Repurposing the frikadeller into smørrebrød the next day was ridiculously easy, and yet really good. Subbing the butter for the mayo made for a lighter, less gloppy lunch. It was almost cleaner, if that makes sense. And you can’t put an American amount of butter on the bread. You know, a bare scraping of butter. No, you need to put a layer thick enough on there so that when you bite through it, you can see teeth marks. My kind of butter layer!! Add the leftover frikadeller, rødkål, and dill pickles, and you have some amazing smørrebrød.
Rødkål (Sweet and Sour Red Cabbage)
Recipe inspired by: Scandinavian Today Blogspot (http://scandinavtoday.blogspot.com/2013/01/how-to-make-danish-red-cabbage-rdkaal.html)
Prep Time: 5 minutes
Cook Time: 2 hours
1 head of red cabbage
1 cup apple cider vinegar
2 cups water
1 teaspoon salt
1/4 cup sugar
1/2 teaspoon pepper
1 tablespoon red currant jelly
Remove tough outer leaves and white core of the cabbage. Slice the remaining cabbage into thin strips.
In a preheated saute pan, place the cabbage, vinegar, water, salt, sugar and pepper over medium heat. Stir occasionally and cook until tender for about 2 hours. Before serving, stir in the red currant jelly.
Frikadeller (Danish Meatballs)
Recipe inspired by allrecipes.com (http://allrecipes.com/recipe/frikadeller-danish-meatballs/)
Prep Time: 40 minutes (mostly chilling before cooking)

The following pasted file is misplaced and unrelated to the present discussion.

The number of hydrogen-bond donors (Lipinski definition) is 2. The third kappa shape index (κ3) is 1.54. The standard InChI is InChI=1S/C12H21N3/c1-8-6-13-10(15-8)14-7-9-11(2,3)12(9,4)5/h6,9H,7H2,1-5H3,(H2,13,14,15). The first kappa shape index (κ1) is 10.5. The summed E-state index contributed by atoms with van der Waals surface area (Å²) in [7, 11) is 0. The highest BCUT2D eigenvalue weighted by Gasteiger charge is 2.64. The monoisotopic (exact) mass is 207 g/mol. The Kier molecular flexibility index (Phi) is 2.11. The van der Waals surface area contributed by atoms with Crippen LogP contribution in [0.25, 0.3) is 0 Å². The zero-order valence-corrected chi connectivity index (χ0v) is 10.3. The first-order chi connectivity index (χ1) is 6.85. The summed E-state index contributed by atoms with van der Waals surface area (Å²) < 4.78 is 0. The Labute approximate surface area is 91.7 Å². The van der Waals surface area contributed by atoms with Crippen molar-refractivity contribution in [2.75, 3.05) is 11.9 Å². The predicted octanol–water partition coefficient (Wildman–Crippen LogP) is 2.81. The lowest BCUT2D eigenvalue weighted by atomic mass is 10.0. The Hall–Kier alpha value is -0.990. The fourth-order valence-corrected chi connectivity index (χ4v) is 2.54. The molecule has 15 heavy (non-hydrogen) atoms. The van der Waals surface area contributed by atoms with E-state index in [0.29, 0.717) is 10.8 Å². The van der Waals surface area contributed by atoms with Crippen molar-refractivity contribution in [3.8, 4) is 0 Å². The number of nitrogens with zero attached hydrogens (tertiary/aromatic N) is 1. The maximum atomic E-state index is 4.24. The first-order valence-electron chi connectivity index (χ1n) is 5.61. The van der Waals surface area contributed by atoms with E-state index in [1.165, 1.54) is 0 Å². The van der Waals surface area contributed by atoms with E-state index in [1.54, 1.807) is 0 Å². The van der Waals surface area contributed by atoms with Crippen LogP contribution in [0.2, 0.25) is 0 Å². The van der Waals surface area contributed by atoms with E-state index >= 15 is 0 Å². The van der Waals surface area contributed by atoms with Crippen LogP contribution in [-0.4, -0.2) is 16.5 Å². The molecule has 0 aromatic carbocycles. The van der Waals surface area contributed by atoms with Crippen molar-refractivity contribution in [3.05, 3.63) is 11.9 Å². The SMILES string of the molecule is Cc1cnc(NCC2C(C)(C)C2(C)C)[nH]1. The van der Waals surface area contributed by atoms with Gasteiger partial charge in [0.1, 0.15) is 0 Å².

Cook Time: 30 minutes
1 medium onion, grated
1 pound ground pork
1 pound ground veal
1/2 cup milk
1/2 cup bread crumbs
1/2 cup all purpose flour
1/2 cup seltzer water
1/2 teaspoon allspice
Salt and Pepper to taste
1/4 cup butter
Brown gravy (optional)
Mix together the onion, pork and veal until well combined. Forget all of the admonishments about overworking the meat for similar dishes. Stir the milk, eggs, bread crumbs, and flour into the meat mixture until well incorporated. Stir in the seltzer water, allspice and salt and pepper. Mix should be moist and more wet than a traditional meatloaf, but it should not be so overly wet as to lack consistency. Additional breadcrumbs or flour may be called for if the mixture is too wet. Refrigerate for about 30 minutes.
Heat the butter in a heavy bottomed skillet. Using a large spoon, pull oval shaped meatballs out of the mixture and fry in the butter, turning when well browned. Do not crowd the pan, or the meatballs won’t develop a nice brown crust. Remove meatballs when cooked through and set aside.
For the optional gravy: add 1/4 cup chopped onion to the leftover butter remains in the pan. Sauté until translucent. Add a tablespoon (or so) of flour and brown. When the flour reaches a nice color for gravy, add beef or chicken stock slowly, while whisking, until you get the gravy consistency you want. Add salt and pepper as needed.
As an aside, I received some wonderful Danish cheese from the sponsors of this post and the North Festival, Unika by Castello. I am under no obligation to mention this in my sponsored post. However, the cheese was amazing and why shouldn’t I say so? From the literature that came with the cheese, it’s no entirely clear that normal folks can get this cheese at their local cheesemonger. But, if you happen to see it, grab it. The two types of cheeses I received were Gnalling and Krondild. The Gnalling, a slightly harder cheese with an orange-tinged rind was very popular, especially among the kids. It’s smooth and rich with a slight bite. The Krondild was a really interesting, dill studded cheese. Dill pickles are among my most favorite things in the world. LOVE them. This cheese combines a rich, creamy cheese with the lovely taste of dill. Amazing with charcuterie.
Learn more about Nordic cuisine at the NORTH Festival 2013 in New York City. This post is a collaboration between the blogger and NORTH Festival 2013.